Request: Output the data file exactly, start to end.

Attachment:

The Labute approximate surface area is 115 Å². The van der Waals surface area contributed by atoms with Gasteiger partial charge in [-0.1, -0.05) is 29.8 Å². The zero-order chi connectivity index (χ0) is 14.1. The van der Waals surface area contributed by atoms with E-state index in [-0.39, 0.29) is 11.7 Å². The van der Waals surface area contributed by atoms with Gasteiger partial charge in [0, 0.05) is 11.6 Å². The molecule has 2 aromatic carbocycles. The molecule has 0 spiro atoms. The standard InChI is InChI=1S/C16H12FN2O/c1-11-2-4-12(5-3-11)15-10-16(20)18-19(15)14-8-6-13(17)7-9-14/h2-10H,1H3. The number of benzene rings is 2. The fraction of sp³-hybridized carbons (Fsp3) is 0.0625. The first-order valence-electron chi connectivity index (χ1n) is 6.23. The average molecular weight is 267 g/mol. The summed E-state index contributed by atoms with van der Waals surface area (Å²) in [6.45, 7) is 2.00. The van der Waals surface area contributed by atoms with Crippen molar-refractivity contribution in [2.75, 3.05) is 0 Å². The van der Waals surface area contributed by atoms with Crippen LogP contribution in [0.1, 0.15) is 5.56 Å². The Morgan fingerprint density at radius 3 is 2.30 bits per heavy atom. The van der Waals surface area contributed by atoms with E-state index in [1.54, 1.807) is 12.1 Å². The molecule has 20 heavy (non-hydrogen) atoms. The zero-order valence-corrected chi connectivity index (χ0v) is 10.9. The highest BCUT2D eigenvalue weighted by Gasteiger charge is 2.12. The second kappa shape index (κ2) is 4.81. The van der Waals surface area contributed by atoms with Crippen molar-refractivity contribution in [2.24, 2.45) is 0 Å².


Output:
The Labute approximate surface area is 115 Å². The van der Waals surface area contributed by atoms with Gasteiger partial charge in [-0.1, -0.05) is 29.8 Å². The zero-order chi connectivity index (χ0) is 14.1. The van der Waals surface area contributed by atoms with E-state index in [-0.39, 0.29) is 11.7 Å². The van der Waals surface area contributed by atoms with Gasteiger partial charge in [0, 0.05) is 11.6 Å². The molecule has 2 aromatic carbocycles. The molecule has 0 spiro atoms. The standard InChI is InChI=1S/C16H12FN2O/c1-11-2-4-12(5-3-11)15-10-16(20)18-19(15)14-8-6-13(17)7-9-14/h2-10H,1H3. The number of benzene rings is 2. The fraction of sp³-hybridized carbons (Fsp3) is 0.0625. The first-order valence-electron chi connectivity index (χ1n) is 6.23. The average molecular weight is 267 g/mol. The summed E-state index contributed by atoms with van der Waals surface area (Å²) in [6.45, 7) is 2.00. The van der Waals surface area contributed by atoms with Crippen molar-refractivity contribution in [2.75, 3.05) is 0 Å². The van der Waals surface area contributed by atoms with Crippen LogP contribution in [0.1, 0.15) is 5.56 Å². The Morgan fingerprint density at radius 3 is 2.30 bits per heavy atom. The van der Waals surface area contributed by atoms with E-state index in [1.54, 1.807) is 12.1 Å². The molecule has 20 heavy (non-hydrogen) atoms. The zero-order valence-corrected chi connectivity index (χ0v) is 10.9. The highest BCUT2D eigenvalue weighted by Gasteiger charge is 2.12. The second kappa shape index (κ2) is 4.81. The van der Waals surface area contributed by atoms with Crippen molar-refractivity contribution in [2.24, 2.45) is 0 Å².